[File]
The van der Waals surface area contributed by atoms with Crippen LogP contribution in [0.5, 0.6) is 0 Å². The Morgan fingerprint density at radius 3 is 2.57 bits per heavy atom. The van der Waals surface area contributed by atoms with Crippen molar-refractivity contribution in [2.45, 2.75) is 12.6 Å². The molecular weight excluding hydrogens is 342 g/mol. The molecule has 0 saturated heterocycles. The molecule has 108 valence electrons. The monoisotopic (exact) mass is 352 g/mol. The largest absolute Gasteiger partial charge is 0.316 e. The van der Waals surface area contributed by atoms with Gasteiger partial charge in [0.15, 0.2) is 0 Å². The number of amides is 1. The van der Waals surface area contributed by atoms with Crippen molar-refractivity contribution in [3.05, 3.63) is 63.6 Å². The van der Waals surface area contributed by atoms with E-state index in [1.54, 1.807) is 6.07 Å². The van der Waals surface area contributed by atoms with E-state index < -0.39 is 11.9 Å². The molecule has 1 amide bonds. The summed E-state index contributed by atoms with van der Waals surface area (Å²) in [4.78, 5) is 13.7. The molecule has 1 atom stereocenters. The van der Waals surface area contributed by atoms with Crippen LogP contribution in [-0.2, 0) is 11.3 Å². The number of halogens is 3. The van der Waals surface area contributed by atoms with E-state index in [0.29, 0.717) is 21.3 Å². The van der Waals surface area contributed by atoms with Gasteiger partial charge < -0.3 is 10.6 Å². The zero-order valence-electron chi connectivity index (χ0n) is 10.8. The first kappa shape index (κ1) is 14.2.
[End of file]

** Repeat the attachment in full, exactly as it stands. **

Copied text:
The van der Waals surface area contributed by atoms with Crippen LogP contribution in [0.5, 0.6) is 0 Å². The Morgan fingerprint density at radius 3 is 2.57 bits per heavy atom. The van der Waals surface area contributed by atoms with Crippen molar-refractivity contribution in [2.45, 2.75) is 12.6 Å². The molecular weight excluding hydrogens is 342 g/mol. The molecule has 0 saturated heterocycles. The molecule has 108 valence electrons. The monoisotopic (exact) mass is 352 g/mol. The largest absolute Gasteiger partial charge is 0.316 e. The van der Waals surface area contributed by atoms with Gasteiger partial charge in [0.15, 0.2) is 0 Å². The number of amides is 1. The van der Waals surface area contributed by atoms with Crippen molar-refractivity contribution in [3.05, 3.63) is 63.6 Å². The van der Waals surface area contributed by atoms with E-state index in [1.54, 1.807) is 6.07 Å². The van der Waals surface area contributed by atoms with E-state index < -0.39 is 11.9 Å². The molecule has 1 amide bonds. The summed E-state index contributed by atoms with van der Waals surface area (Å²) in [4.78, 5) is 13.7. The molecule has 1 atom stereocenters. The van der Waals surface area contributed by atoms with Crippen LogP contribution in [-0.2, 0) is 11.3 Å². The number of halogens is 3. The van der Waals surface area contributed by atoms with E-state index in [0.29, 0.717) is 21.3 Å². The van der Waals surface area contributed by atoms with Gasteiger partial charge < -0.3 is 10.6 Å². The zero-order valence-electron chi connectivity index (χ0n) is 10.8. The first kappa shape index (κ1) is 14.2.